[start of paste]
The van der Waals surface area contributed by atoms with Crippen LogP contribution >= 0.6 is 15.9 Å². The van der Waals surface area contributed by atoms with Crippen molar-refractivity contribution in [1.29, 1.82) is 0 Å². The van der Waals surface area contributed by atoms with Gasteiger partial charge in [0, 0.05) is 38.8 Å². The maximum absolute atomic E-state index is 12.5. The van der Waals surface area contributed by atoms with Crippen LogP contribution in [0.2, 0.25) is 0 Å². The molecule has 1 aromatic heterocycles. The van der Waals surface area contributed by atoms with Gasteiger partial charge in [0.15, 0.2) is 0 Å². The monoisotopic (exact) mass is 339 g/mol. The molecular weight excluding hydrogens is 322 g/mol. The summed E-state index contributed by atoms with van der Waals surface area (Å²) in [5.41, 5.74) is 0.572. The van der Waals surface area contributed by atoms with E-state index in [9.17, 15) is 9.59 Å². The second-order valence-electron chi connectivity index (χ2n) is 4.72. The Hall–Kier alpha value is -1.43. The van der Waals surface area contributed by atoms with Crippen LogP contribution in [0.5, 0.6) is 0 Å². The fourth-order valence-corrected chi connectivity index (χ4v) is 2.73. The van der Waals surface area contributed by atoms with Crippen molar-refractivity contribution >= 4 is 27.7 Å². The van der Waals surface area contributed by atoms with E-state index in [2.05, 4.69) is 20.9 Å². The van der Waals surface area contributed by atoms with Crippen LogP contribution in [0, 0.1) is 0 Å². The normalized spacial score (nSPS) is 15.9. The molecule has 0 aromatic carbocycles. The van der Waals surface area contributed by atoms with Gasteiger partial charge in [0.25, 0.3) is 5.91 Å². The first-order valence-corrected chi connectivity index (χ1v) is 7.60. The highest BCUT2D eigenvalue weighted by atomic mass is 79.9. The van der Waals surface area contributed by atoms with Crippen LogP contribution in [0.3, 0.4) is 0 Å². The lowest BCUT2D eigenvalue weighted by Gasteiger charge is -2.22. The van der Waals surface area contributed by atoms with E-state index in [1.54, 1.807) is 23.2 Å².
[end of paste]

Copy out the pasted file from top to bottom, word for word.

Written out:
The van der Waals surface area contributed by atoms with Crippen LogP contribution >= 0.6 is 15.9 Å². The van der Waals surface area contributed by atoms with Crippen molar-refractivity contribution in [1.29, 1.82) is 0 Å². The van der Waals surface area contributed by atoms with Gasteiger partial charge in [0, 0.05) is 38.8 Å². The maximum absolute atomic E-state index is 12.5. The van der Waals surface area contributed by atoms with Crippen LogP contribution in [0.2, 0.25) is 0 Å². The molecule has 1 aromatic heterocycles. The van der Waals surface area contributed by atoms with Gasteiger partial charge in [0.15, 0.2) is 0 Å². The monoisotopic (exact) mass is 339 g/mol. The molecular weight excluding hydrogens is 322 g/mol. The summed E-state index contributed by atoms with van der Waals surface area (Å²) in [5.41, 5.74) is 0.572. The van der Waals surface area contributed by atoms with E-state index in [9.17, 15) is 9.59 Å². The second-order valence-electron chi connectivity index (χ2n) is 4.72. The Hall–Kier alpha value is -1.43. The van der Waals surface area contributed by atoms with Crippen LogP contribution in [0.5, 0.6) is 0 Å². The fourth-order valence-corrected chi connectivity index (χ4v) is 2.73. The van der Waals surface area contributed by atoms with Crippen molar-refractivity contribution >= 4 is 27.7 Å². The van der Waals surface area contributed by atoms with E-state index in [2.05, 4.69) is 20.9 Å². The van der Waals surface area contributed by atoms with Crippen LogP contribution in [0, 0.1) is 0 Å². The normalized spacial score (nSPS) is 15.9. The molecule has 0 aromatic carbocycles. The van der Waals surface area contributed by atoms with Gasteiger partial charge in [0.25, 0.3) is 5.91 Å². The first-order valence-corrected chi connectivity index (χ1v) is 7.60. The highest BCUT2D eigenvalue weighted by atomic mass is 79.9. The van der Waals surface area contributed by atoms with Crippen LogP contribution in [0.3, 0.4) is 0 Å². The lowest BCUT2D eigenvalue weighted by Gasteiger charge is -2.22. The van der Waals surface area contributed by atoms with E-state index in [1.54, 1.807) is 23.2 Å².